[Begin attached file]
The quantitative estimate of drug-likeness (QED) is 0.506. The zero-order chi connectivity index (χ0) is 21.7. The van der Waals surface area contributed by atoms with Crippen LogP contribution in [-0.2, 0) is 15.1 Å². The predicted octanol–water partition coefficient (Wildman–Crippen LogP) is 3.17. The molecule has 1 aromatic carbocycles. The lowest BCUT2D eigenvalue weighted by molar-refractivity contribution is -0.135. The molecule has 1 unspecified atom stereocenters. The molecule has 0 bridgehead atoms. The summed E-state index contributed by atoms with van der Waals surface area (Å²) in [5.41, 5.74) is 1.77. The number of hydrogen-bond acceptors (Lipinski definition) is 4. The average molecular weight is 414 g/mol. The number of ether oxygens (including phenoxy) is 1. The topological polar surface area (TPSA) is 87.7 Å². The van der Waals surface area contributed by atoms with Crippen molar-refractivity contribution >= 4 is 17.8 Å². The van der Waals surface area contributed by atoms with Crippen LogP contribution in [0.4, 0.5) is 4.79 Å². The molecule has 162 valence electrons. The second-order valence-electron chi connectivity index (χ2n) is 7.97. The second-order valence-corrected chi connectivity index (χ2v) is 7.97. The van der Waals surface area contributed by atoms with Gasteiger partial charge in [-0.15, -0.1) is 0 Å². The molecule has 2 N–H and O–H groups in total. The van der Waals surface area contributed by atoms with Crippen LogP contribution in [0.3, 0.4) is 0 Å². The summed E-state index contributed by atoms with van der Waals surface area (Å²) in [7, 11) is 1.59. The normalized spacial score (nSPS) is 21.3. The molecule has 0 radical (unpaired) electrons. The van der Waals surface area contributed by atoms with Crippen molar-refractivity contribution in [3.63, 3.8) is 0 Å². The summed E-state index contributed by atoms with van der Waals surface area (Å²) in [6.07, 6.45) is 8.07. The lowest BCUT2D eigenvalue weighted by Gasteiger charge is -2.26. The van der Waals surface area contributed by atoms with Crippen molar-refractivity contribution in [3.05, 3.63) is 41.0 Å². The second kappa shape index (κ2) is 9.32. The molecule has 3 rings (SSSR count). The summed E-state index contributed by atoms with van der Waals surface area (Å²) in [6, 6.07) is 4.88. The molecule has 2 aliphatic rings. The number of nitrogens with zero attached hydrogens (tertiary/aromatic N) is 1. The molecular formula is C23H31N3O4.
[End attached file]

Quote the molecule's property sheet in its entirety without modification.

The quantitative estimate of drug-likeness (QED) is 0.506. The zero-order chi connectivity index (χ0) is 21.7. The van der Waals surface area contributed by atoms with Crippen LogP contribution in [-0.2, 0) is 15.1 Å². The predicted octanol–water partition coefficient (Wildman–Crippen LogP) is 3.17. The molecule has 1 aromatic carbocycles. The lowest BCUT2D eigenvalue weighted by molar-refractivity contribution is -0.135. The molecule has 1 unspecified atom stereocenters. The molecule has 0 bridgehead atoms. The summed E-state index contributed by atoms with van der Waals surface area (Å²) in [5.41, 5.74) is 1.77. The number of hydrogen-bond acceptors (Lipinski definition) is 4. The average molecular weight is 414 g/mol. The number of ether oxygens (including phenoxy) is 1. The topological polar surface area (TPSA) is 87.7 Å². The van der Waals surface area contributed by atoms with Crippen molar-refractivity contribution >= 4 is 17.8 Å². The van der Waals surface area contributed by atoms with Crippen LogP contribution in [0.4, 0.5) is 4.79 Å². The molecule has 162 valence electrons. The second-order valence-electron chi connectivity index (χ2n) is 7.97. The second-order valence-corrected chi connectivity index (χ2v) is 7.97. The van der Waals surface area contributed by atoms with Gasteiger partial charge in [-0.15, -0.1) is 0 Å². The molecule has 2 N–H and O–H groups in total. The van der Waals surface area contributed by atoms with Crippen LogP contribution in [0.3, 0.4) is 0 Å². The summed E-state index contributed by atoms with van der Waals surface area (Å²) in [7, 11) is 1.59. The normalized spacial score (nSPS) is 21.3. The molecule has 0 radical (unpaired) electrons. The van der Waals surface area contributed by atoms with Crippen molar-refractivity contribution in [3.63, 3.8) is 0 Å². The summed E-state index contributed by atoms with van der Waals surface area (Å²) in [6.07, 6.45) is 8.07. The lowest BCUT2D eigenvalue weighted by Gasteiger charge is -2.26. The van der Waals surface area contributed by atoms with Crippen molar-refractivity contribution in [3.05, 3.63) is 41.0 Å². The second kappa shape index (κ2) is 9.32. The molecule has 3 rings (SSSR count). The summed E-state index contributed by atoms with van der Waals surface area (Å²) in [6, 6.07) is 4.88. The molecule has 2 aliphatic rings. The number of nitrogens with zero attached hydrogens (tertiary/aromatic N) is 1. The molecular formula is C23H31N3O4.